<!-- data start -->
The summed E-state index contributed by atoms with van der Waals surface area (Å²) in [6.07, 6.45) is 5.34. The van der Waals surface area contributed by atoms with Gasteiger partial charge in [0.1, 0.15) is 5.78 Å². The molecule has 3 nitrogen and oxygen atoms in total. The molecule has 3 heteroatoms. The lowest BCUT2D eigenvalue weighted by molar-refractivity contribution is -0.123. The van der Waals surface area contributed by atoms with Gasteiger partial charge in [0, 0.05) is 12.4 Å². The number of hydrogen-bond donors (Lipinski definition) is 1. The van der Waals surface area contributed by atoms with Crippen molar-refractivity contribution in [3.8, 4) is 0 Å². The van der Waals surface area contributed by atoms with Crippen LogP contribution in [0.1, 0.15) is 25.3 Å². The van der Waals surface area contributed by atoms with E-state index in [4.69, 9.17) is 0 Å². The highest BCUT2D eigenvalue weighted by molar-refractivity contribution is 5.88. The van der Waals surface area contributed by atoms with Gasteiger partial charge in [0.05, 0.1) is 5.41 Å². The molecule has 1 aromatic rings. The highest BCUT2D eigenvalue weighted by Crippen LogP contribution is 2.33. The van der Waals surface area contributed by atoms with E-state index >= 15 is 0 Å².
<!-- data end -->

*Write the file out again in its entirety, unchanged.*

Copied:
The summed E-state index contributed by atoms with van der Waals surface area (Å²) in [6.07, 6.45) is 5.34. The van der Waals surface area contributed by atoms with Gasteiger partial charge in [0.1, 0.15) is 5.78 Å². The molecule has 3 nitrogen and oxygen atoms in total. The molecule has 3 heteroatoms. The lowest BCUT2D eigenvalue weighted by molar-refractivity contribution is -0.123. The van der Waals surface area contributed by atoms with Gasteiger partial charge in [0, 0.05) is 12.4 Å². The number of hydrogen-bond donors (Lipinski definition) is 1. The van der Waals surface area contributed by atoms with Crippen molar-refractivity contribution in [3.8, 4) is 0 Å². The van der Waals surface area contributed by atoms with Crippen LogP contribution in [0.1, 0.15) is 25.3 Å². The van der Waals surface area contributed by atoms with E-state index in [4.69, 9.17) is 0 Å². The highest BCUT2D eigenvalue weighted by molar-refractivity contribution is 5.88. The van der Waals surface area contributed by atoms with Gasteiger partial charge in [0.05, 0.1) is 5.41 Å². The molecule has 1 aromatic rings. The highest BCUT2D eigenvalue weighted by Crippen LogP contribution is 2.33. The van der Waals surface area contributed by atoms with E-state index >= 15 is 0 Å².